Managerial MarketingStudents can complete 2-3 years of coursework at Kent State Stark before transitioning to the Kent Campus to finish their degree.
The managerial marketing major prepares students to be marketing practitioners by helping them to fully develop the analytical, decision-making and communications (written and oral) skills used and valued by individuals working in this field. Faculty engage each student in active learning through hands-on assignments, case studies, projects with real businesses, and dynamic interactions with the faculty member and other students in the classroom. Each course aims to strengthen writing skills by emphasizing logical flow, persuasiveness and succinctness. Because coursework is sequential and integrated, each course builds upon prior classes to give students a comprehensive body of knowledge, skills and abilities.
The objective of this program is to educate students to function effectively in business environments (e.g., small firms) where they will have to make autonomous decisions and be required to take action on their own initiative.
Market and survey researchers held about 273,200 jobs in 2008, most of which - 249,800 -were held by market research analysts. Because of the applicability of market research to many industries, market research analysts are employed throughout the economy. The industries that employed the largest number of market research analysts in 2008 were management, scientific, and technical consulting services; management of companies and enterprises; computer systems design and related services; insurance carriers; and other professional, scientific, and technical services - which includes marketing research and public opinion polling.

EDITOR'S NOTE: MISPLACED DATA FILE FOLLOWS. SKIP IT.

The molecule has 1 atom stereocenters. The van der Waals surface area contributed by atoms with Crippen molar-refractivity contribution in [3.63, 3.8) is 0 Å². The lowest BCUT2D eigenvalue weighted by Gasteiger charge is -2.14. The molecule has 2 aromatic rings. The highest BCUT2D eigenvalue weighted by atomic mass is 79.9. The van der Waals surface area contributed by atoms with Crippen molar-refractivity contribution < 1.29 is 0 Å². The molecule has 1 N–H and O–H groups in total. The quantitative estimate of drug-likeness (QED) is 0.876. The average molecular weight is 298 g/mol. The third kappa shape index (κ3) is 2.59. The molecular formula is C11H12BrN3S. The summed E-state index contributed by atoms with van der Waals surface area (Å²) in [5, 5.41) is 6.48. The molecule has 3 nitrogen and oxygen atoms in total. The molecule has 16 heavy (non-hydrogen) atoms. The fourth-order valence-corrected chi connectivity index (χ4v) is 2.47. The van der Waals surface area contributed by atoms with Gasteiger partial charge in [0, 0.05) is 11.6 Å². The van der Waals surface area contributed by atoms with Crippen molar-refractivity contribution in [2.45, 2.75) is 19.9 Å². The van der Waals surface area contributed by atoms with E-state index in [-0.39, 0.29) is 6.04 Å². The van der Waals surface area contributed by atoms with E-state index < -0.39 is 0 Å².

Survey researchers held about 23,400 jobs in 2008. Most were employed primarily by firms in other professional, scientific, and technical services - which include market research and public opinion polling; scientific research and development services; and management, scientific, and technical consulting services. About 9 percent of survey researchers worked in educational services - which includes colleges, universities, and professional schools.
A number of market and survey researchers combine a full-time job in government, academia, or business with part-time consulting work in another setting. About 7 percent of market and survey researchers are self-employed.